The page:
This is a problem that occured to me while working on a Django project. It's about form validation.
In Django, when you have a submitted form, you can call
is_valid() on the corresponding form object to trigger the validation and return a Boolean value. So, usually you have code like that inside your view functions:
if form.is_valid(): # code to save the form data
is_valid() not only validates the form data but also adds error messages to the form object that can afterwards be displayed to the user.
On one page I use two forms together and also want the data to be saved only if both forms contain valid data. That means I have to call is_valid() on both forms before executing the code to save the data. The most obvious way:
if form1.is_valid() and form2.is_valid(): # ...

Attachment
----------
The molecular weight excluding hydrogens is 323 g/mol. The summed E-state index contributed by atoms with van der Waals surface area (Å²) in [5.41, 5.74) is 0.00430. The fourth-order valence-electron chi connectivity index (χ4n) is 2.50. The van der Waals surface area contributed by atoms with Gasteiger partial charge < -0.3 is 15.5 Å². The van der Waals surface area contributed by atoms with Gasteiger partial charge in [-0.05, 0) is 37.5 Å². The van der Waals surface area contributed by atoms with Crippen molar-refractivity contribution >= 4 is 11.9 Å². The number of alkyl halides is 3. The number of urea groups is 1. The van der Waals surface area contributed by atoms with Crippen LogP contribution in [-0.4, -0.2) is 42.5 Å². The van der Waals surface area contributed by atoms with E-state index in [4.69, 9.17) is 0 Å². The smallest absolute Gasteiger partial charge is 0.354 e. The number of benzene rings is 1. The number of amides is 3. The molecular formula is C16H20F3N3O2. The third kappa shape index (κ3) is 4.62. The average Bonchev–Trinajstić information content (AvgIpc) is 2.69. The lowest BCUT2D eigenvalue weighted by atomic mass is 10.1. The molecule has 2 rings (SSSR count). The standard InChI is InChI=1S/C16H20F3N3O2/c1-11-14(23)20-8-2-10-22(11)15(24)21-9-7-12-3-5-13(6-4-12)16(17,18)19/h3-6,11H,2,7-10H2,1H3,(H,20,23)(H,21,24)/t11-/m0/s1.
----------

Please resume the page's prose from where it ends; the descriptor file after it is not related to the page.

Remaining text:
won't work because of the short circuit evaluation of logical operators. If form1 is not valid, form2 will not be evaluated and its error messages would be missing.
That's only an example. As far as I know, there is no greedy alternative to
or as in other languages (i.e. Smalltalk). I can imagine that problem occurring under different circumstances (and not only in Python). The solutions I could think of are all kind of clumsy (nested ifs, assigning the return values to local variables and using them in the if statement). I would like to know the pythonic way to solve this kind of problems.
Thanks in advance!